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• Strategy Management is defined as a dynamic process of
formulation, implementation, evaluation, and control
of strategies to realise the organization’s strategic
• It refers to purpose for what organization
strives for. Organization must define “what
they want to do” , “why they want to do”.
• This “why they want to do” underlines the end
result and in management terms it is known
as strategic intent
• Strategic Intent has a hierarchy: Vision,
Mission, Goals and Objectives
VISION• Burt Nanus a well known expert of organizational vision has
defined vision as “ a realistic, credible and attractive future
for an organization”.
• Realistic: Vision must be based on reality to be meaningful
for an organization; It should not be a merely day dreaming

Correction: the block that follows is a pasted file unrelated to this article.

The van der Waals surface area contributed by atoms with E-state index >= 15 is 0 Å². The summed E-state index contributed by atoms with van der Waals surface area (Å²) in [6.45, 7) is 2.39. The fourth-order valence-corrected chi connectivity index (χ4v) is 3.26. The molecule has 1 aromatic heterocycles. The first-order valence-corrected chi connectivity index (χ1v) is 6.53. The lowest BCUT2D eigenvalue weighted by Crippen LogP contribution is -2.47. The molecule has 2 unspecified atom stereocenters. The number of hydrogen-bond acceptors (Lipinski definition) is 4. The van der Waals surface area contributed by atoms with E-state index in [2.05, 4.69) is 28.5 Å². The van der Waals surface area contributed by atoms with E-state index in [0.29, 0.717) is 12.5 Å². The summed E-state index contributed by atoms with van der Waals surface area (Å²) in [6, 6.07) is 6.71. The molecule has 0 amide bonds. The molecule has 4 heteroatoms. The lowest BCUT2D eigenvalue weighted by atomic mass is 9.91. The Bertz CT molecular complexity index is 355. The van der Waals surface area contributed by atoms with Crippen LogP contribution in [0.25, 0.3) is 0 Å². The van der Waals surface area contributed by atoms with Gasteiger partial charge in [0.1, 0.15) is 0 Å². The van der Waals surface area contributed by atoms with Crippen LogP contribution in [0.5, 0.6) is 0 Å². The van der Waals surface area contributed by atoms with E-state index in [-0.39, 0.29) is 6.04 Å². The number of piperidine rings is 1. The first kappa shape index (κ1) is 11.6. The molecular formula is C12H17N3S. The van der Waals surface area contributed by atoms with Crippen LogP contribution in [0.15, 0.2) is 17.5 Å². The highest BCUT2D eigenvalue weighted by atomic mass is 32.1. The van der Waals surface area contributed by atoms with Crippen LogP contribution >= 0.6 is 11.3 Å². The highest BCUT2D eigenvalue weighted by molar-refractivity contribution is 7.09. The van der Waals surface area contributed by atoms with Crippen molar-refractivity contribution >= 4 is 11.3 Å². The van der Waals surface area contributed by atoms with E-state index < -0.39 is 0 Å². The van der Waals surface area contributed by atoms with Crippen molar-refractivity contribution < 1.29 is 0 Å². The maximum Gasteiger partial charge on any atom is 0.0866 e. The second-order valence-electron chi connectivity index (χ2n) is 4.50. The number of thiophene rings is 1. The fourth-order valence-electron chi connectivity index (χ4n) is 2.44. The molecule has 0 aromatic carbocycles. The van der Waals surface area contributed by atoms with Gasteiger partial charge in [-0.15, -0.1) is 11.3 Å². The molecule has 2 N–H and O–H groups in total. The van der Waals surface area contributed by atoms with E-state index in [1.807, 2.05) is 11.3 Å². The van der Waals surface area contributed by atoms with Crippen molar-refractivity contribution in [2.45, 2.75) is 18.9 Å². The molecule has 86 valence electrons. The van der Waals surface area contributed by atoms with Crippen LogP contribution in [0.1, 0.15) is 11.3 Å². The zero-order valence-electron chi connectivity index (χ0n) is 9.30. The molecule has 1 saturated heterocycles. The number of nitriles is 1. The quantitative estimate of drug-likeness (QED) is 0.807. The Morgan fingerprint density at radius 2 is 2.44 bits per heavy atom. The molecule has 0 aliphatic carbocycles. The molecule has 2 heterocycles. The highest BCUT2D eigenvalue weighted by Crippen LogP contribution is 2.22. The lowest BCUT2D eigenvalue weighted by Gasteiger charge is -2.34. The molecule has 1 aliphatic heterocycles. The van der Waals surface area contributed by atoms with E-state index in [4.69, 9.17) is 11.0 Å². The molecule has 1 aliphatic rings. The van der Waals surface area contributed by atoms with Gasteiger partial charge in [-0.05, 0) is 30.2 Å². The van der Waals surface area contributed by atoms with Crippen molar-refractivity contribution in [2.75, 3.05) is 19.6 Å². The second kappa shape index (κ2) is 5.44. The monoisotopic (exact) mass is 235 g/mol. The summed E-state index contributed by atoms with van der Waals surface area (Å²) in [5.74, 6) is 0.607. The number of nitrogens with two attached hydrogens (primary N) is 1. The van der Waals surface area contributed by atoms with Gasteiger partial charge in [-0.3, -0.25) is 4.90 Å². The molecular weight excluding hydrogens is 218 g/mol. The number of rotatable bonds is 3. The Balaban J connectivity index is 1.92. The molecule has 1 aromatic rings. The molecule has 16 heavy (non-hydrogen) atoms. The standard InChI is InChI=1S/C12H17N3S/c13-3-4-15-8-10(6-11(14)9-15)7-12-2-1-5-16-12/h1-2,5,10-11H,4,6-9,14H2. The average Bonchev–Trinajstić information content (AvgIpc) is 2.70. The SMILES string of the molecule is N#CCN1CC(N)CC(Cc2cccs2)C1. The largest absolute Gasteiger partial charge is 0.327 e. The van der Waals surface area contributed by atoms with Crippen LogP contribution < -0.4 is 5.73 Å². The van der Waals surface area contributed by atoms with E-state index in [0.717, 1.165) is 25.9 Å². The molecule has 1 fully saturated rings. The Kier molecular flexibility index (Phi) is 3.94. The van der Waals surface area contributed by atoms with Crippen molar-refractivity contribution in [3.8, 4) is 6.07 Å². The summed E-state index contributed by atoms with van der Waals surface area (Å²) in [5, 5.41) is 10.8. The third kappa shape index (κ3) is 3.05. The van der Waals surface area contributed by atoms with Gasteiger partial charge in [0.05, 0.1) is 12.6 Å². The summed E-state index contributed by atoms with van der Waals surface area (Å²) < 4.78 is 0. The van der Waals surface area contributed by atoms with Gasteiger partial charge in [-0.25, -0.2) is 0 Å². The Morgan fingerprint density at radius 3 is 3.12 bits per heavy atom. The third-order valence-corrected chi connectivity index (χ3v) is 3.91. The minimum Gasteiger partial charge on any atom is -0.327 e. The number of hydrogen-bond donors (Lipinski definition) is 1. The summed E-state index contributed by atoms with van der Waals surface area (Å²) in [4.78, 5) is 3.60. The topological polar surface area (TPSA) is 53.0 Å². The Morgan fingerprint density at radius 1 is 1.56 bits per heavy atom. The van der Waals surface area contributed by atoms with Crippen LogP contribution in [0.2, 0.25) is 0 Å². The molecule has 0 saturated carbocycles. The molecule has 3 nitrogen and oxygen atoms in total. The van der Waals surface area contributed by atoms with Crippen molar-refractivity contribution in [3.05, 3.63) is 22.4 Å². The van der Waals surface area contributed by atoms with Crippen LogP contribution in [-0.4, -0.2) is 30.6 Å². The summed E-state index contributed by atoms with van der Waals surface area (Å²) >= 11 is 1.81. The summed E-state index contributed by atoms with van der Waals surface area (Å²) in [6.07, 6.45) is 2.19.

but a dream to be converted into reality
• Credible: Vision must be believable to be relevant to the
members of organization. One of the purpose of vision is to
aspire those in org. to achieve a level of excellence
• Attractive: Vision must be attractive as to inspire and
motivate the org. members. People must want to be a part
of future of org.
• Future: Vision is always for future
Kotter (1990) defines it as a "description of something(an
organization, a corporate culture, a business, a technology, an
activity) in the future"
Features of good vision
• It should be idealistic( should be realistic)
• Good vision clarifies the direction
• Good vision encourages the org. members
commitment from them
• Good vision reflects uniqueness of org. ,its
distinct competence, what it stands for and what
it is able to achieve.
• Good vision is consistent with org values and